Governor Whitmer signed another executive order last night, this one aimed at helping estate planning attorneys and their clients. The Order modifies the rules that require witnesses to be physically present when a client signs their will, power of attorney, or other estate planning documents. Under the order, witnessing that takes place “remotely” (aka via Zoom, Skype, Facetime or any other similar technology) will be just as effective. The same modifications will apply to notarizations.
“COVID-19 generated a lot of alarm in the elder law and estate planning legal community,” explains attorney Amy Tripp “because people who needed to sign their estate planning documents didn’t want to be in the same physical space as the people who were serving as witnesses, and vice versa.”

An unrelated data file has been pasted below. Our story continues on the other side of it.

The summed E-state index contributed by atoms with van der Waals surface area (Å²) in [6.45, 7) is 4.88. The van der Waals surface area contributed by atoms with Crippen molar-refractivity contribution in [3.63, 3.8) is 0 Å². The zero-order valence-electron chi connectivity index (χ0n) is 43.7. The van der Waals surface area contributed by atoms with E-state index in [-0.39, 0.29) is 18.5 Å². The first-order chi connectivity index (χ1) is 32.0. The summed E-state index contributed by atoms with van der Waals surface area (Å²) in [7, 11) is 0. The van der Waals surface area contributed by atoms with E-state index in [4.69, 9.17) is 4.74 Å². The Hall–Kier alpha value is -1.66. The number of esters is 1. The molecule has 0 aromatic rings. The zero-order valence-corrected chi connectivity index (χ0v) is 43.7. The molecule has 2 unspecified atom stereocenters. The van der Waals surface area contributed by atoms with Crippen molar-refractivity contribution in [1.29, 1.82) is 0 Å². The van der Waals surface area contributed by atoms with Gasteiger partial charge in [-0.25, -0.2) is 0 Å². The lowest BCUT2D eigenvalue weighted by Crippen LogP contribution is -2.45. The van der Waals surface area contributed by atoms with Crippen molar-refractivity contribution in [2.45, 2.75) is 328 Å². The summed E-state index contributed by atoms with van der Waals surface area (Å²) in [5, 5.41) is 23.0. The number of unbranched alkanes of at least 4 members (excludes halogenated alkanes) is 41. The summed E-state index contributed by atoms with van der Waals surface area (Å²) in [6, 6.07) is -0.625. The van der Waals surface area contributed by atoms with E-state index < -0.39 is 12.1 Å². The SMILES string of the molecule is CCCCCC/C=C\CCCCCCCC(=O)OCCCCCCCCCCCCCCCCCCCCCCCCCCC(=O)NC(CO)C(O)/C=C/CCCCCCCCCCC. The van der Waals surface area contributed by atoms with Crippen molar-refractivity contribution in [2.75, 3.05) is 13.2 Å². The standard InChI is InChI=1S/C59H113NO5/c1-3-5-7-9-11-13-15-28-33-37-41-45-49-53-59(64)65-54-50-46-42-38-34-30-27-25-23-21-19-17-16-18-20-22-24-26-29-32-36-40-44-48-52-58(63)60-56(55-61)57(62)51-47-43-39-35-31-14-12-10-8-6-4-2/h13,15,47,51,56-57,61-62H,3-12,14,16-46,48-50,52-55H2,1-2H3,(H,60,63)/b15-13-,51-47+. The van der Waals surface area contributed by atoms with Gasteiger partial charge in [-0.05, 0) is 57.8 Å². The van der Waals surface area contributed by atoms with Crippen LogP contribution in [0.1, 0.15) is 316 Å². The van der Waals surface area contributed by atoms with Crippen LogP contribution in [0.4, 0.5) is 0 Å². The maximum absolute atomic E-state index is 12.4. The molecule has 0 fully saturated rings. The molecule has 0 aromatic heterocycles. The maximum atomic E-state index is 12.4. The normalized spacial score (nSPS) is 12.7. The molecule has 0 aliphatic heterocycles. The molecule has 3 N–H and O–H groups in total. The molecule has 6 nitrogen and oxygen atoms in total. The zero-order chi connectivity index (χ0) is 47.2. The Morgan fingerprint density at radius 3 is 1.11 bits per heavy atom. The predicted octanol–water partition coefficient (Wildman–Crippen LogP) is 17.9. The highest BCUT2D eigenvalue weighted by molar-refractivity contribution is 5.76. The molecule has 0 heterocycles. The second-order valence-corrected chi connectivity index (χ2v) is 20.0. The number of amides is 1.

Although the order was just signed, Chalgian and Tripp lawyers have been using remote witness arrangements since the “stay at home” order was put in place. “Several of our attorneys have conducted signings over Zoom and other platforms in the past several days,” said Attorney Tripp. “Although there was some awkwardness at first, those bumps have been resolved and it seems that everyone is now comfortable with the new process.”
The changes implemented by this executive order are temporary. When the COVID crisis has passed, elder law and estate planning lawyers will undoubtedly look to implement changes to the law to circumvent this problem from arising again in the future.